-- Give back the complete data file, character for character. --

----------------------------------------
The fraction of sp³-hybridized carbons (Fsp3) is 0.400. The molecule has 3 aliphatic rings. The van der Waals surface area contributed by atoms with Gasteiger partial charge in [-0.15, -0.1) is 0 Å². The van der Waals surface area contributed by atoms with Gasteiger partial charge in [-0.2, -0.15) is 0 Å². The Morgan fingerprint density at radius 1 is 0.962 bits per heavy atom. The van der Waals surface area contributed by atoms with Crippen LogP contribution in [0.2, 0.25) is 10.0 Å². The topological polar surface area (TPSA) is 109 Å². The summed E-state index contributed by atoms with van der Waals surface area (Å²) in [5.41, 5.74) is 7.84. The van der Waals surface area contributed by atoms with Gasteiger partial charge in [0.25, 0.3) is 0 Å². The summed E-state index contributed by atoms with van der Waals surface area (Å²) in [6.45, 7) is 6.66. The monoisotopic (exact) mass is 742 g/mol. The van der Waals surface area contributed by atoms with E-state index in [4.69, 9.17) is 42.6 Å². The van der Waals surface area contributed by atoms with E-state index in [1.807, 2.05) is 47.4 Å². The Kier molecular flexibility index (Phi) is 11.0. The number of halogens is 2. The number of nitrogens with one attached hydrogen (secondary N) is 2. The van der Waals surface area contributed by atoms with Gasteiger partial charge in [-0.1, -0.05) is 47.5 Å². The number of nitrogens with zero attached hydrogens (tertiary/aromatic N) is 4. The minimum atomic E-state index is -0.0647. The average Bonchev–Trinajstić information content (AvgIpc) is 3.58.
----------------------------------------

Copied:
The fraction of sp³-hybridized carbons (Fsp3) is 0.400. The molecule has 3 aliphatic rings. The van der Waals surface area contributed by atoms with Gasteiger partial charge in [-0.15, -0.1) is 0 Å². The van der Waals surface area contributed by atoms with Gasteiger partial charge in [-0.2, -0.15) is 0 Å². The Morgan fingerprint density at radius 1 is 0.962 bits per heavy atom. The van der Waals surface area contributed by atoms with Crippen LogP contribution in [0.2, 0.25) is 10.0 Å². The topological polar surface area (TPSA) is 109 Å². The summed E-state index contributed by atoms with van der Waals surface area (Å²) in [5.41, 5.74) is 7.84. The van der Waals surface area contributed by atoms with Gasteiger partial charge in [0.25, 0.3) is 0 Å². The summed E-state index contributed by atoms with van der Waals surface area (Å²) in [6.45, 7) is 6.66. The monoisotopic (exact) mass is 742 g/mol. The van der Waals surface area contributed by atoms with E-state index in [4.69, 9.17) is 42.6 Å². The van der Waals surface area contributed by atoms with E-state index in [1.807, 2.05) is 47.4 Å². The Kier molecular flexibility index (Phi) is 11.0. The number of halogens is 2. The number of nitrogens with one attached hydrogen (secondary N) is 2. The van der Waals surface area contributed by atoms with Gasteiger partial charge in [-0.1, -0.05) is 47.5 Å². The number of nitrogens with zero attached hydrogens (tertiary/aromatic N) is 4. The minimum atomic E-state index is -0.0647. The average Bonchev–Trinajstić information content (AvgIpc) is 3.58.